Direct-to-Consumer at the heart of new revenue channels

Thanks to new technologies that enable continuous connections, brands can build deeper relationships with their customers.


For decades, the CPG business was built on brand and retail partnerships. In most cases, brands were not selling directly to their end customers, but through third-party retailers or wholesalers or other middlemen. But now, in a world where manufacturers are jumping direct to consumers, where startups are disrupting the market, and branding is diluted due to the media channel growth, CPG brands are pressured from all sides and fighting to be front of mind. They are required to accelerate their adoption of direct selling capabilities to gather first-party data and launch new (revenue) channels while maintaining retail partnerships.

In a traditional business model, without D2C, the brand has no relationship with their end consumers; relationships are left to retailers and wholesalers to manage and leverage. Additionally, whatever may happen on these intermediaries’ platforms, can damage the brand reputation, without the brand being aware of it. 

On his side, the end consumer is totally disconnected from the brand itself, for which the bound, if any, has been built probably through traditional or digital media but not through specific D2C channels with a 2-way communication. 

Further on, new technologies have opened the door to 24/7 relationships with customers, making it possible to address customer needs the moment they arise. 

Yes, but, to achieve this 24/7 connection to their end consumers and therefore make every moment count, the path forward for a brand today must include a move towards a D2C business model. 

A D2C setup may include a number of communication channels. Ideally, each of these communication channels meets the needs of the consumer, according to the very specific stage of the customer lifecycle, from engagement, to purchase, service and loyalty. Each of these communication channel opens a specific relationship to the consumer. Some established brands may have no D2C at all, whereas other brands may have a set of activated D2C channels, from 1 to many, such as a Commerce website, to address the needs of the consumer in the purchase phase of the customer lifecycle, or a customer service platform to address post-purchase needs.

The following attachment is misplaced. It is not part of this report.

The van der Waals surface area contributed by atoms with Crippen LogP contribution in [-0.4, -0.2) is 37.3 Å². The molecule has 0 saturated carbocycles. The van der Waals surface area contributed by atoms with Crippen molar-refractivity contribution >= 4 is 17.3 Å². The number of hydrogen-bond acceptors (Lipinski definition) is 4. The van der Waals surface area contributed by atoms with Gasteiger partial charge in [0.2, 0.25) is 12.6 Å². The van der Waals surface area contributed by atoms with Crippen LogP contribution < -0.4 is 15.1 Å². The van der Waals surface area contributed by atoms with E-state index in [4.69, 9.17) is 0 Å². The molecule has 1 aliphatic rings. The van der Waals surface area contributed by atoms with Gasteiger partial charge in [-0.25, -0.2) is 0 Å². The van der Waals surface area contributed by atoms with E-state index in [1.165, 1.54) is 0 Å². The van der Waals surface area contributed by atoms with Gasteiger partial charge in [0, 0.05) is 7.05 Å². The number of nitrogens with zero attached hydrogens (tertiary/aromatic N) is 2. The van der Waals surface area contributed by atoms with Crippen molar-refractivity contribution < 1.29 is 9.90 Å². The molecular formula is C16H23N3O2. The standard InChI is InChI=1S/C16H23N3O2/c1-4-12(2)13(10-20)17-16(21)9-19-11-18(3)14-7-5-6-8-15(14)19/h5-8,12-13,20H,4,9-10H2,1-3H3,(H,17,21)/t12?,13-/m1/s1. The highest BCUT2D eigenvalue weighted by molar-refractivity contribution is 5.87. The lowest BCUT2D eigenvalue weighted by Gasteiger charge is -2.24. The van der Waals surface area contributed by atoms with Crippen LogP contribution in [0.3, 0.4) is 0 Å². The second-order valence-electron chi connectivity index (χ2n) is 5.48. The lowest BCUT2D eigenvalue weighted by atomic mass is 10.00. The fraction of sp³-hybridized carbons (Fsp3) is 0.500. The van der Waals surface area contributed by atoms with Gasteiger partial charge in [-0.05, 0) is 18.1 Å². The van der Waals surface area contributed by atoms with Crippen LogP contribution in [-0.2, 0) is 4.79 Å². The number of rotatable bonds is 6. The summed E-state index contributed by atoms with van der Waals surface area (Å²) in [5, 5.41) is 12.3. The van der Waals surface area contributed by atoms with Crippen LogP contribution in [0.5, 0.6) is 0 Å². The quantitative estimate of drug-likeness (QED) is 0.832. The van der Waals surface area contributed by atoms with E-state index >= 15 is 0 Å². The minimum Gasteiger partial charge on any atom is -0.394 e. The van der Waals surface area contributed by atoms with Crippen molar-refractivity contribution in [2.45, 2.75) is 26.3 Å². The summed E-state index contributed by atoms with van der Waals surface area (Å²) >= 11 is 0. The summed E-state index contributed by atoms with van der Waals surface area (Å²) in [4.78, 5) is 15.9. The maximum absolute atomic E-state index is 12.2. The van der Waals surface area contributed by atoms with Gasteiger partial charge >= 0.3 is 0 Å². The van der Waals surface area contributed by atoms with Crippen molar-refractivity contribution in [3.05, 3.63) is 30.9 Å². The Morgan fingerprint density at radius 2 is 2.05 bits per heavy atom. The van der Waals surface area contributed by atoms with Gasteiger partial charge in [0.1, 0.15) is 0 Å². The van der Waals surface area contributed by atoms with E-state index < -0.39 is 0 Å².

The awareness phase or acquisition phase is a critical step towards building and growing your D2C relationships. This phase needs to be covered by a mix of traditional and digital, such as social, media. Indeed, how does it help to have a commerce website if nobody knows about it? This is obviously where Merkle can make a difference with our integrated agency network combining best-in-class communication and media planning services, content creation, technology, data and behavioural insights. In a saturated media market, we help brands create memorable marketing solutions to attract consumers towards activated channels, moving them from unknown to known and eventually to valued customers. 

Finally, a D2C business model may not be digital-only. Brick-and-mortar stores or paper catalogues for example, may represent an important piece of the D2C strategy.